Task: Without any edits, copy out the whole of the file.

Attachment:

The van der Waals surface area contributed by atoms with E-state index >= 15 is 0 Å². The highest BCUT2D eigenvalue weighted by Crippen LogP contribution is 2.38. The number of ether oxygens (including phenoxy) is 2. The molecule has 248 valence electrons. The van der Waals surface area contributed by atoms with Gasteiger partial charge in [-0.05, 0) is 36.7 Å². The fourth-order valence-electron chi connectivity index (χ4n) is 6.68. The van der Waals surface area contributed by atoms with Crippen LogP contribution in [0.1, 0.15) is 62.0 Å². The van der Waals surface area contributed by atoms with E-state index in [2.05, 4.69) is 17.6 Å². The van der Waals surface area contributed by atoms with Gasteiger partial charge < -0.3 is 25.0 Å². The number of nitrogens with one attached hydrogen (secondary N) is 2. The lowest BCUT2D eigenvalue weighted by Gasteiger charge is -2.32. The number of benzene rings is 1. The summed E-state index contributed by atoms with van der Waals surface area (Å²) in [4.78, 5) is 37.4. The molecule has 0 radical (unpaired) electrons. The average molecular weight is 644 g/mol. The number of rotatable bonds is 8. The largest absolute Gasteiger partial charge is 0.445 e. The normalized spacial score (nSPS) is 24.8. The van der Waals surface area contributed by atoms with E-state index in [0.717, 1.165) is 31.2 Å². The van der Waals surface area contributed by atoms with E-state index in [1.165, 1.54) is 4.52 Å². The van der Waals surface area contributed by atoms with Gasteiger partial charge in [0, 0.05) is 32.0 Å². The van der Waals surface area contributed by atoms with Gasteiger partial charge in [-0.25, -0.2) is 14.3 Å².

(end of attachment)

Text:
The van der Waals surface area contributed by atoms with E-state index >= 15 is 0 Å². The highest BCUT2D eigenvalue weighted by Crippen LogP contribution is 2.38. The number of ether oxygens (including phenoxy) is 2. The molecule has 248 valence electrons. The van der Waals surface area contributed by atoms with Gasteiger partial charge in [-0.05, 0) is 36.7 Å². The fourth-order valence-electron chi connectivity index (χ4n) is 6.68. The van der Waals surface area contributed by atoms with Crippen LogP contribution in [0.1, 0.15) is 62.0 Å². The van der Waals surface area contributed by atoms with E-state index in [2.05, 4.69) is 17.6 Å². The van der Waals surface area contributed by atoms with Gasteiger partial charge < -0.3 is 25.0 Å². The number of nitrogens with one attached hydrogen (secondary N) is 2. The lowest BCUT2D eigenvalue weighted by Gasteiger charge is -2.32. The number of benzene rings is 1. The summed E-state index contributed by atoms with van der Waals surface area (Å²) in [4.78, 5) is 37.4. The molecule has 0 radical (unpaired) electrons. The average molecular weight is 644 g/mol. The number of rotatable bonds is 8. The largest absolute Gasteiger partial charge is 0.445 e. The normalized spacial score (nSPS) is 24.8. The van der Waals surface area contributed by atoms with E-state index in [0.717, 1.165) is 31.2 Å². The van der Waals surface area contributed by atoms with E-state index in [1.165, 1.54) is 4.52 Å². The van der Waals surface area contributed by atoms with Gasteiger partial charge in [0, 0.05) is 32.0 Å². The van der Waals surface area contributed by atoms with Gasteiger partial charge in [-0.25, -0.2) is 14.3 Å².